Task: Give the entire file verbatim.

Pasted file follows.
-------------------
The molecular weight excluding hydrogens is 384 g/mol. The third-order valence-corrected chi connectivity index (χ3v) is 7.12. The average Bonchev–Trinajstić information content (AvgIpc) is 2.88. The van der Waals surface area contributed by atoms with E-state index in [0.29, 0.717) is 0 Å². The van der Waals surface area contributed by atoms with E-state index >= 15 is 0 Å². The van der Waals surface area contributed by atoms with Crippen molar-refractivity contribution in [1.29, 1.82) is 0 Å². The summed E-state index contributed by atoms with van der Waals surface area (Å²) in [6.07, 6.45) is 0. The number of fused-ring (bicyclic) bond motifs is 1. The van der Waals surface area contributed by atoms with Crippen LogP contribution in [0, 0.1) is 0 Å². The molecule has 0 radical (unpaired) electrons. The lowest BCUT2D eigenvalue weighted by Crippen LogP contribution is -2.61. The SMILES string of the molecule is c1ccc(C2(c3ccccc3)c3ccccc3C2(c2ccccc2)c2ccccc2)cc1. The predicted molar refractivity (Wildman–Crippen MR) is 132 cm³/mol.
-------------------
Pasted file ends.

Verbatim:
The molecular weight excluding hydrogens is 384 g/mol. The third-order valence-corrected chi connectivity index (χ3v) is 7.12. The average Bonchev–Trinajstić information content (AvgIpc) is 2.88. The van der Waals surface area contributed by atoms with E-state index in [0.29, 0.717) is 0 Å². The van der Waals surface area contributed by atoms with E-state index >= 15 is 0 Å². The van der Waals surface area contributed by atoms with Crippen molar-refractivity contribution in [1.29, 1.82) is 0 Å². The summed E-state index contributed by atoms with van der Waals surface area (Å²) in [6.07, 6.45) is 0. The number of fused-ring (bicyclic) bond motifs is 1. The van der Waals surface area contributed by atoms with Crippen LogP contribution in [0, 0.1) is 0 Å². The molecule has 0 radical (unpaired) electrons. The lowest BCUT2D eigenvalue weighted by Crippen LogP contribution is -2.61. The SMILES string of the molecule is c1ccc(C2(c3ccccc3)c3ccccc3C2(c2ccccc2)c2ccccc2)cc1. The predicted molar refractivity (Wildman–Crippen MR) is 132 cm³/mol.